In his New York Times column, David Brooks asks – how do we really persuade other people to accept our point of view?

It’s seldom through reason, logic or facts.

No alt text provided for this imageBrooks champions a new book by Alan Jacobs, a cultural critic and literature professor at Baylor University. In How to Think: A Survival Guide for a World at Odds, Jacob argues that we’re not as good at this as we.. ahem.. think.

He says people are profoundly influenced by the ideas sanctioned within their social circle – a school, company or society with a collective set of values. We rally around our tribe, or huddle within it. C.S. Lewis called it “the Inner Ring.”

“The real way to persuade people is to create an attractive community that people want to join,” Brooks says. “If you do that, they’ll bend their opinions to yours. If you want people to be reasonable, create groups where it’s cool to be reasonable.”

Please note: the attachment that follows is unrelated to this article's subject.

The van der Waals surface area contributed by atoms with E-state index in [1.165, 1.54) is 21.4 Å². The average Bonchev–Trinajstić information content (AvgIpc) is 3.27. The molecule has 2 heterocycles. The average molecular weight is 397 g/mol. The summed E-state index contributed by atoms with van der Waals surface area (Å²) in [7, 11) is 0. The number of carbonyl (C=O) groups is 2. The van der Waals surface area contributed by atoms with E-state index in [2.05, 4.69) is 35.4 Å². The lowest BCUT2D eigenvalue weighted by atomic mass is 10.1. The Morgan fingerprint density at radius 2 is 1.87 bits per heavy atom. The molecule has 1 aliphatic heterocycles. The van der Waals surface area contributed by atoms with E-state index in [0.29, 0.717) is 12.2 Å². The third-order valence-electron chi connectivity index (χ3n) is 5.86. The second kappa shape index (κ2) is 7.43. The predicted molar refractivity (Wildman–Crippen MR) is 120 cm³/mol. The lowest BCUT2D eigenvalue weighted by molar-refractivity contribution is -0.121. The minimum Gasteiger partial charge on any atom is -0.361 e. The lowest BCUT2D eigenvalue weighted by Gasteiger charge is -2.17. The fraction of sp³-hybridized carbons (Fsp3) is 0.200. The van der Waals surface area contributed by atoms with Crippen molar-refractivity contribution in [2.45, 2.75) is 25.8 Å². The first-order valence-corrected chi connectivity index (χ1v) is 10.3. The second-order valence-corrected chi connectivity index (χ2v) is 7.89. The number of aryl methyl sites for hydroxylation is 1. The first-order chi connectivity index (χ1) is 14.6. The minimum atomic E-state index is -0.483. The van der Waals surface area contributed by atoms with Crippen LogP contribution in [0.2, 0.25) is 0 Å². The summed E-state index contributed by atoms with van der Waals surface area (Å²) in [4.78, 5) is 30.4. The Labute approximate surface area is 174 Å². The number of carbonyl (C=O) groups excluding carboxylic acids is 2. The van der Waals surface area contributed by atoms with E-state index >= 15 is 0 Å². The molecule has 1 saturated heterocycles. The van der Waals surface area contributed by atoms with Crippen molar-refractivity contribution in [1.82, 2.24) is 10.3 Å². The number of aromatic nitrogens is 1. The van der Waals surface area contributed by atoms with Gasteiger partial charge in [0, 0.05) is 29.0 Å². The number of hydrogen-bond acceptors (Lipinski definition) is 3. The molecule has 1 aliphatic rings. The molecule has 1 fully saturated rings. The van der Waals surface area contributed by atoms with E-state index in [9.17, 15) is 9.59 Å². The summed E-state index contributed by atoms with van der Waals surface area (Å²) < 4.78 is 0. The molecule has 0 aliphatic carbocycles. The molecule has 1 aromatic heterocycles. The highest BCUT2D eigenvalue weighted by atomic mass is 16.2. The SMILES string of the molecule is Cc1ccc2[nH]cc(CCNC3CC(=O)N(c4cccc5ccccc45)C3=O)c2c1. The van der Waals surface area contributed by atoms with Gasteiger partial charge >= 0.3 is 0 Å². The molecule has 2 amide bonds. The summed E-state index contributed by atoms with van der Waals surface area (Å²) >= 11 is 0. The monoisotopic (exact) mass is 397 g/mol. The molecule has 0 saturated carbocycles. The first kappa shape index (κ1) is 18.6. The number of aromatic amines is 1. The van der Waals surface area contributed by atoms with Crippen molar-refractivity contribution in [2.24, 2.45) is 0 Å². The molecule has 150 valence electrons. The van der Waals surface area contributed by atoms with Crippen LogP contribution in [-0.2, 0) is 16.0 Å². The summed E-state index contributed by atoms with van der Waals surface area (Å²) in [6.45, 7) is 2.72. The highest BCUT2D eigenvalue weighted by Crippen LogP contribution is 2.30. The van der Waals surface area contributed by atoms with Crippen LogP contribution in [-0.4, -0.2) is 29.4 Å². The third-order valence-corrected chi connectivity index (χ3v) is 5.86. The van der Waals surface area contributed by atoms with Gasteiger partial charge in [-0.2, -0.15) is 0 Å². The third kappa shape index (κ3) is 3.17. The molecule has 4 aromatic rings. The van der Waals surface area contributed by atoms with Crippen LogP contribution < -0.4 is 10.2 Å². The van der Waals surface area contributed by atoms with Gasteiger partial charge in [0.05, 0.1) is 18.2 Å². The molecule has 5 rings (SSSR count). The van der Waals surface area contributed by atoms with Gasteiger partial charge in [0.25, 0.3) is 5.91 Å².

Jacobs’ book is timely, appearing just as visionary behavioral economist Richard Thaler wins the Nobel Prize in economics for his work that shows human beings are not nearly as rational as they like to think they are.

So how can communicators use these insights to be persuasive?

We can create that feeling of community with the the tools of communication. Appeal to the audience’s collective impulses. Use language that reinforces the feeling of “we.” Not “us versus them” divisive, but affiliative.

We are in this together. We share. We value. We benefit.

Create a force field of identification and interest, and make points that benefit the common good.

As much as we might like to think otherwise, when the goal is to move hearts and minds, thinking isn’t up to the task. It’s all about feeling.


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